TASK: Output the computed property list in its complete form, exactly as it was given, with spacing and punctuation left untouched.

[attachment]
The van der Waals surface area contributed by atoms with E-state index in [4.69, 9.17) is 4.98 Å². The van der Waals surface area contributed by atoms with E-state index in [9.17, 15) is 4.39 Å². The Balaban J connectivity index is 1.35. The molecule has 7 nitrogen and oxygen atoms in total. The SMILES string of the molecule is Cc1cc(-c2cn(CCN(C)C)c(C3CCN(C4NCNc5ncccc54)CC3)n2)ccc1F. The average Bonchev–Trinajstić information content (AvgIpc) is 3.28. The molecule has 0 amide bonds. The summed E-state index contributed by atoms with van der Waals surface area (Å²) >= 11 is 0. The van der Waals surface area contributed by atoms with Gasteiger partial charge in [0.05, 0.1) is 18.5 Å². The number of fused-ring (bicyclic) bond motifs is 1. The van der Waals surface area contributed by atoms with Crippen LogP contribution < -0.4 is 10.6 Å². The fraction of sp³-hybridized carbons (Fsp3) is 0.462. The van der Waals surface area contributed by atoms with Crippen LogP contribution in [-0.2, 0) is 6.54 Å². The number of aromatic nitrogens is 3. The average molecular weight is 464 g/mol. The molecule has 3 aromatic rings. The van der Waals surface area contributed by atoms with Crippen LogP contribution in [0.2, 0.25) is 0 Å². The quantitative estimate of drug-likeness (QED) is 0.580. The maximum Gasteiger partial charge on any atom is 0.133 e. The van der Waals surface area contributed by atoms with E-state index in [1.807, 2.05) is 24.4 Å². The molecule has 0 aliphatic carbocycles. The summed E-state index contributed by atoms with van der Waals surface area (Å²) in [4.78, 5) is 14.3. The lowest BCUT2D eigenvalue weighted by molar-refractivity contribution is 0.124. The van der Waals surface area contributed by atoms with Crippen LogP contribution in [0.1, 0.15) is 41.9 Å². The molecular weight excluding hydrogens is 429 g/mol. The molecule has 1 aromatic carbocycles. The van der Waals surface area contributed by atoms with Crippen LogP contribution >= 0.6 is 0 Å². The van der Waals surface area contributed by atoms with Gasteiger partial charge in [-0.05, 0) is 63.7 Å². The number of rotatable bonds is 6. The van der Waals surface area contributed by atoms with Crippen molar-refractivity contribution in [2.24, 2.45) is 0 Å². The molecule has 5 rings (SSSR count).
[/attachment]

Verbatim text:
The van der Waals surface area contributed by atoms with E-state index in [4.69, 9.17) is 4.98 Å². The van der Waals surface area contributed by atoms with E-state index in [9.17, 15) is 4.39 Å². The Balaban J connectivity index is 1.35. The molecule has 7 nitrogen and oxygen atoms in total. The SMILES string of the molecule is Cc1cc(-c2cn(CCN(C)C)c(C3CCN(C4NCNc5ncccc54)CC3)n2)ccc1F. The average Bonchev–Trinajstić information content (AvgIpc) is 3.28. The molecule has 0 amide bonds. The summed E-state index contributed by atoms with van der Waals surface area (Å²) >= 11 is 0. The van der Waals surface area contributed by atoms with Gasteiger partial charge in [0.05, 0.1) is 18.5 Å². The number of fused-ring (bicyclic) bond motifs is 1. The van der Waals surface area contributed by atoms with Crippen LogP contribution < -0.4 is 10.6 Å². The fraction of sp³-hybridized carbons (Fsp3) is 0.462. The van der Waals surface area contributed by atoms with Crippen LogP contribution in [-0.2, 0) is 6.54 Å². The number of aromatic nitrogens is 3. The average molecular weight is 464 g/mol. The molecule has 3 aromatic rings. The van der Waals surface area contributed by atoms with Crippen LogP contribution in [0.2, 0.25) is 0 Å². The quantitative estimate of drug-likeness (QED) is 0.580. The maximum Gasteiger partial charge on any atom is 0.133 e. The van der Waals surface area contributed by atoms with E-state index in [1.807, 2.05) is 24.4 Å². The molecule has 0 aliphatic carbocycles. The summed E-state index contributed by atoms with van der Waals surface area (Å²) in [4.78, 5) is 14.3. The lowest BCUT2D eigenvalue weighted by molar-refractivity contribution is 0.124. The van der Waals surface area contributed by atoms with Crippen LogP contribution in [0.1, 0.15) is 41.9 Å². The molecular weight excluding hydrogens is 429 g/mol. The molecule has 1 aromatic carbocycles. The van der Waals surface area contributed by atoms with Crippen LogP contribution >= 0.6 is 0 Å². The van der Waals surface area contributed by atoms with Gasteiger partial charge in [-0.05, 0) is 63.7 Å². The number of rotatable bonds is 6. The van der Waals surface area contributed by atoms with Crippen molar-refractivity contribution in [2.24, 2.45) is 0 Å². The molecule has 5 rings (SSSR count).